Legrande St. to be renamed F.D. Reese St.Published 10:06pm Wednesday, August 14, 2013
A man instrumental in the Voting Rights movement in Selma who is still alive today will be honored with his own street in Selma after the city council unanimously approved the renaming.
Tuesday the council voted to rename the entire portion of Legrande Street, from J.L. Chestnut Boulevard to Fourth Avenue, F.D. Reese Street — named after a pastor who orchestrated Dr. Martin Luther King Jr.’s participation in Selma. F.D. Reese has been the pastor of Ebenezer Missionary Baptist Church for the last 48 years and worked with Dr. Martin Luther King Jr. and other leaders to improve voter registration for blacks in Selma during the 1965 civil rights movement. Ebenezer Missionary Baptist Church currently sits on Legrande Street.
Tuesday as all council members, with the exception of one member absent, voted unanimously to rename the street, which resulted in a standing ovation by those sitting in the council chambers.
The family of Reese, some tearful, thanked the council for honoring Reese’s legacy.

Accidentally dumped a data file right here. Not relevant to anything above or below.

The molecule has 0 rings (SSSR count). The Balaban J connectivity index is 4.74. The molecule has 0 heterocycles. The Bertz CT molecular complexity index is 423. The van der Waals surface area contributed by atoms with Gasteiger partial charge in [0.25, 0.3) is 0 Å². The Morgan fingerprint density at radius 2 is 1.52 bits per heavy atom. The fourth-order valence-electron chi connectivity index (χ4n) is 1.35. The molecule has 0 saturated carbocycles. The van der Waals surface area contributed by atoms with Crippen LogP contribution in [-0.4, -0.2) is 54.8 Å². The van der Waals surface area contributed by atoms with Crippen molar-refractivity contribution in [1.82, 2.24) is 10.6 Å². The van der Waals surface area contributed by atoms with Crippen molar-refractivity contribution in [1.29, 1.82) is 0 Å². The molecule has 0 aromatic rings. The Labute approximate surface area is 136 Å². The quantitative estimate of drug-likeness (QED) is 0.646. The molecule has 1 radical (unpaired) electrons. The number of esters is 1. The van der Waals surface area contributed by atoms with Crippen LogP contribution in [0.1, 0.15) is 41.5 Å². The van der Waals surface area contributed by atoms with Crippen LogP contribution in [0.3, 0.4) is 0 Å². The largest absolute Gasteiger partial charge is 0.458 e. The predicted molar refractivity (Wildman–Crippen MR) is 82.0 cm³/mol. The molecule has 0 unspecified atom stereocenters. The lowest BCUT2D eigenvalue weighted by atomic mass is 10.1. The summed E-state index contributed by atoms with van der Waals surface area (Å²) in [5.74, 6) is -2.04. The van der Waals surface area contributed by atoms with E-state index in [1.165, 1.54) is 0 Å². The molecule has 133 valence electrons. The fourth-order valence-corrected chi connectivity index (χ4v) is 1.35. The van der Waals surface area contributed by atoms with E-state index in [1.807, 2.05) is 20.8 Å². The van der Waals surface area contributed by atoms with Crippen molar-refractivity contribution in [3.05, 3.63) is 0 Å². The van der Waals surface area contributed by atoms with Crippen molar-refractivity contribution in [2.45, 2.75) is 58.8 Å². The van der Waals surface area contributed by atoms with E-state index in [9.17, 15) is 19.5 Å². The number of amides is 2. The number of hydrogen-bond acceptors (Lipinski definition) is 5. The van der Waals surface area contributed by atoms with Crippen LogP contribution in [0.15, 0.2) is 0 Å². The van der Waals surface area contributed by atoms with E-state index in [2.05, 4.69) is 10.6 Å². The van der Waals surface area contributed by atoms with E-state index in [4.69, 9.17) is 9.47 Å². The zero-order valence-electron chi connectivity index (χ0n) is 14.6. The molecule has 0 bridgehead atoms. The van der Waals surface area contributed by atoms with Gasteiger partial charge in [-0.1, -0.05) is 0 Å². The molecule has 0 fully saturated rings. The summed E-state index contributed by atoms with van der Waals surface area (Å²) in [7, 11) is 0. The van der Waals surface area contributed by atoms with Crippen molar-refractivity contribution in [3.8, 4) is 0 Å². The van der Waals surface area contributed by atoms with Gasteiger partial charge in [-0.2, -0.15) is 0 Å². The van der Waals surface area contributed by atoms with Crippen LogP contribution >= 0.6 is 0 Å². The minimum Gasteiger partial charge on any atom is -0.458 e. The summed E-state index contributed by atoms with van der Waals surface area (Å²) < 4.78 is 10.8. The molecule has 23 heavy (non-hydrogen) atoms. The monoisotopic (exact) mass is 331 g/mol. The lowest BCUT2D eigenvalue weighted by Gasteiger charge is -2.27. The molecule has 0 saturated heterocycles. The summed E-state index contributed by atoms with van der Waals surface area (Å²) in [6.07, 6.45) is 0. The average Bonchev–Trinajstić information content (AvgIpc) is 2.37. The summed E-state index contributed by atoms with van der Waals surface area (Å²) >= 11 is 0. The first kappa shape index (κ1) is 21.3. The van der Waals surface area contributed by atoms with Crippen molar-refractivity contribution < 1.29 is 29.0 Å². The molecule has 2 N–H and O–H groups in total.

Valerie Reese, F.D. Reese’s daughter thanked the council for honoring a man who was an educator, principal and someone who was responsible for Dr. Martin Luther King coming to Selma.
“Thank you for honoring one of the first African Americans on the Selma City Council who blazed the trail for those I see sitting here today,” Valerie said. “Thank you for honoring a man who was a pastor for almost 50 years in this community.”
The council, prior to approving the street be renamed, also approved a resolution to where they could forgo the last step in the street renaming process ,which was to have a survey conducted of all residents of Legrande Street and gather their opinions on the renaming.
The council had previously held a public hearing for residents and a petition was created for those that wanted to name change. The family of Reese also paid the required $1,000 fee for a street name change.
Ward 6 Councilman B.L. Tucker, a friend of Reese, encouraged the renaming from its inception. Tucker told council members Tuesday, as he made a motion for the vote, he believed in honoring people while they are still alive.
“My philosophy has always been that you give a man his flower while he is living,” Tucker said.
As for what comes next for residents of F.D. Reese Street, city attorney Jimmy Nunn told the Times-Journal previously that procedure calls for the city clerk to notify all residents, utilities and the U.S. Postal Service of the change. The public works department will evaluate the cost of changing all street signs.